Sixty Joyless De-Britished Uncrowned Commonpoor Years (1949-2009)

Elizabeth II Vice-Regal Saint: Remembering Paul Comtois (1895–1966), Lt.-Governor of Québec
Britannic Inheritance: Britain's proud legacy. What legacy will America leave?
English Debate: Daniel Hannan revels in making mince meat of Gordon Brown
Crazy Canucks: British MP banned from Canada on national security grounds
Happy St. Patrick's: Will Ireland ever return to the Commonwealth?
Voyage Through the Commonwealth: World cruise around the faded bits of pink.
No Queen for the Green: The Green Party of Canada votes to dispense with monarchy.
"Sir Edward Kennedy": The Queen has awarded the senator an honorary Knighthood.
President Obama: Hates Britain, but is keen to meet the Queen?
The Princess Royal: Princess Anne "outstanding" in Australia.
H.M.S. Victory: In 1744, 1000 sailors went down with a cargo of gold.
Queen's Commonwealth: Britain is letting the Commonwealth die.
Justice Kirby: His support for monarchy almost lost him appointment to High Court
Royal Military Academy: Sandhurst abolishes the Apostles' Creed.
Air Marshal Alec Maisner, R.I.P. Half Polish, half German and 100% British.
Cherie Blair: Not a vain, self regarding, shallow thinking viper after all.
Harry Potter: Celebrated rich kid thinks the Royals should not be celebrated
The Royal Jelly: A new king has been coronated, and his subjects are in a merry mood
Victoria Cross: Australian TROOPER MARK DONALDSON awarded the VC
Godless Buses: Royal Navy veteran, Ron Heather, refuses to drive his bus
Labour's Class War: To expunge those with the slightest pretensions to gentility
100 Top English Novels of All Time: The Essential Fictional Library
BIG BEN: Celebrating 150 Years of the Clock Tower

Monday, 10 November 2008


(Linked from The Soaring Eagle)

I had some time to reflect on things today, and a passage from Shakespeare came to me: "Uneasy lies the head that wears the crown." It is a passage from Henry IV, in Part II, and possibly one of the most straightforward quotations of Shakespeare's work. Or so we assume, anyway.

I say this because I realized a deeper meaning while reflecting on this passage. Is the head uneasy because it wears the crown, or because of the typical symbolism of thereafter responsibility?

Most people would claim that it is a simple symbolism for the responsibility that a man at the top feels weighing down on him. However, that's an overly simplistic view of the situation. Every person feels weighed down with responsibilities, no matter their station in life. Rather, it seems to me that the true weight of the crown, the weight that makes the king feel uneasy, is rather the fact that he must do so alone.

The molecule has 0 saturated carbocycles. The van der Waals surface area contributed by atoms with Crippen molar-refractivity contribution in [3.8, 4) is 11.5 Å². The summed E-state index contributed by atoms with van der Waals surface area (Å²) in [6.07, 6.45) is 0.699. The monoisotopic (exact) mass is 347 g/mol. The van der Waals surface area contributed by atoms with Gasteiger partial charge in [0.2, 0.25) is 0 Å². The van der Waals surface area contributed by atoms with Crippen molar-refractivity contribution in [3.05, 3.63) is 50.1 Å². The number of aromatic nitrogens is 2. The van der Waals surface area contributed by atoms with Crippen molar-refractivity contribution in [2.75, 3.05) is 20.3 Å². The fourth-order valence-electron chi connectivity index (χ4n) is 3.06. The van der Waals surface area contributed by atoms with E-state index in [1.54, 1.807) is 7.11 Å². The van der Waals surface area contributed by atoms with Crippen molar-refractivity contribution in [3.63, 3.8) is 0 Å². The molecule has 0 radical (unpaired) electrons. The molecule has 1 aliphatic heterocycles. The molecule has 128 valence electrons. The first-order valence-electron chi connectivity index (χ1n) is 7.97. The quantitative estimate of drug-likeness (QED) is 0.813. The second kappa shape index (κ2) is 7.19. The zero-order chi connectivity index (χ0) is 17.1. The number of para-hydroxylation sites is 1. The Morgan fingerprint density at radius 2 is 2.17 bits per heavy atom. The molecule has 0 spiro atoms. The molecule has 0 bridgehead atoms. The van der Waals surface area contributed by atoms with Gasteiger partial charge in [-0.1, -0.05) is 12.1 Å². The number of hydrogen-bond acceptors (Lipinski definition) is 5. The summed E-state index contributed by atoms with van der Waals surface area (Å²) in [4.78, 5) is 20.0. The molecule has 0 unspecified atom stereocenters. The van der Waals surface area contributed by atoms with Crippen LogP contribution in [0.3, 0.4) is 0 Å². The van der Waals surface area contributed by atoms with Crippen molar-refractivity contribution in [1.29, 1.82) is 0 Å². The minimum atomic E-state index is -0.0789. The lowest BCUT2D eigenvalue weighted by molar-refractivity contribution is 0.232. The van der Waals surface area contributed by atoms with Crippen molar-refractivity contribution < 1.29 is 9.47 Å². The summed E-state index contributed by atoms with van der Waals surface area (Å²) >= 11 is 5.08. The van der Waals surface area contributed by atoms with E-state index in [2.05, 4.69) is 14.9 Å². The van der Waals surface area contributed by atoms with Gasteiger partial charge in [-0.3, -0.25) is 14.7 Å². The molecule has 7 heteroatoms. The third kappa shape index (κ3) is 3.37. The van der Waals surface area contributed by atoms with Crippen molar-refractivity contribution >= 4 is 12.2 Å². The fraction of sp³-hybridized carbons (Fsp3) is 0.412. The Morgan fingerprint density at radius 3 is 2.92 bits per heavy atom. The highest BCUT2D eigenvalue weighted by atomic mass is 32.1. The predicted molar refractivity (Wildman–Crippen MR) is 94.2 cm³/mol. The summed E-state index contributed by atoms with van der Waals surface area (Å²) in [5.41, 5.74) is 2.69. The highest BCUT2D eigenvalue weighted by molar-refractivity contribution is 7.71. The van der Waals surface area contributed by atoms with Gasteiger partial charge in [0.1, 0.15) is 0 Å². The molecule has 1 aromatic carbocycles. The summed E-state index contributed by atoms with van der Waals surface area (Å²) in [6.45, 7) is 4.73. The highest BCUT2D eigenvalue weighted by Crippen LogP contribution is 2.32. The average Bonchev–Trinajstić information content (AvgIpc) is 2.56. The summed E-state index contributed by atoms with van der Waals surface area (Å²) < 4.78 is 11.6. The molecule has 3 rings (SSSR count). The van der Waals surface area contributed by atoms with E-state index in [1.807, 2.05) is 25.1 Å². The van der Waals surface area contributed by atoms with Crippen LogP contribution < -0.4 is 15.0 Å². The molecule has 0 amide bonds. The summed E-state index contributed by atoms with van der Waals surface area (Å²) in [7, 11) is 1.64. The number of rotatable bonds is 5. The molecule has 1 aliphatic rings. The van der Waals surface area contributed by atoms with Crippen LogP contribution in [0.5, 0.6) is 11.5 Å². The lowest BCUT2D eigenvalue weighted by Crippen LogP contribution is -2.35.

The eagle that flies highest is always alone.

That simple realization made me reaffirm my commitment to the Monarchist cause, and indeed, it has made it all the stronger. Thanks to that reflection, I understand now that the real weight on the shoulders of the monarch is the fact that they have no one else to help them carry it. For that reason, I say now that no one who has not felt the despair of true loneliness has any right to criticize those who accept the weight for the sake of letting no one else have to go through it.

We often state the extensive media exposure of the Royal Family as a downside to their job, and indeed, that is true. However, perhaps it is also through that media exposure that we can understand just how alone they must feel. When the Queen, or any of her family for that matter, greet the people outside their lavish palaces, do they seem barely tolerant, or truly happy? When Prince Harry visits his charity projects, does he act cold and aloof (as one might suspect a pampered prince to behave), or does he interact with the children and look happy as he does?

Why is that happiness so apparent, we must ask. Kings and Queens have always had the unspoken right to be dismissive and aloof, but these princes and princesses seem to love the interaction with their people, more than they do the return trip to their palaces. What else could explain it but the joy of being recognized and thanked for their unspoken work? For carrying that burden of solitude most other people would be crushed under? I say again,

The eagle who flies highest is always alone.


Beaverbrook said...

The lavish palace is a misconception because that implies that we would all want to live in them. But the reality is they are way too grand for living comfort, some are downright creeky and cold like the state palace in Stockholm. I would never want to live in such a place. Give me a small castle with a nice hearth and fireplace and then you can call me spoiled.

Neil Welton said...

I think one of the biggest problems and challenges they face is not always knowing who the real friends are. So often in life, particularly with those social climbing middle-classes, people just want to know you because of what you are, as opposed to who you are (if you get my meaning). As the father of the late Harry Secombe once said (and I paraphrase): "See the true character of a man, not in how he treats those of importance, but in how he treats those of no importance." Very Christ like. Very true.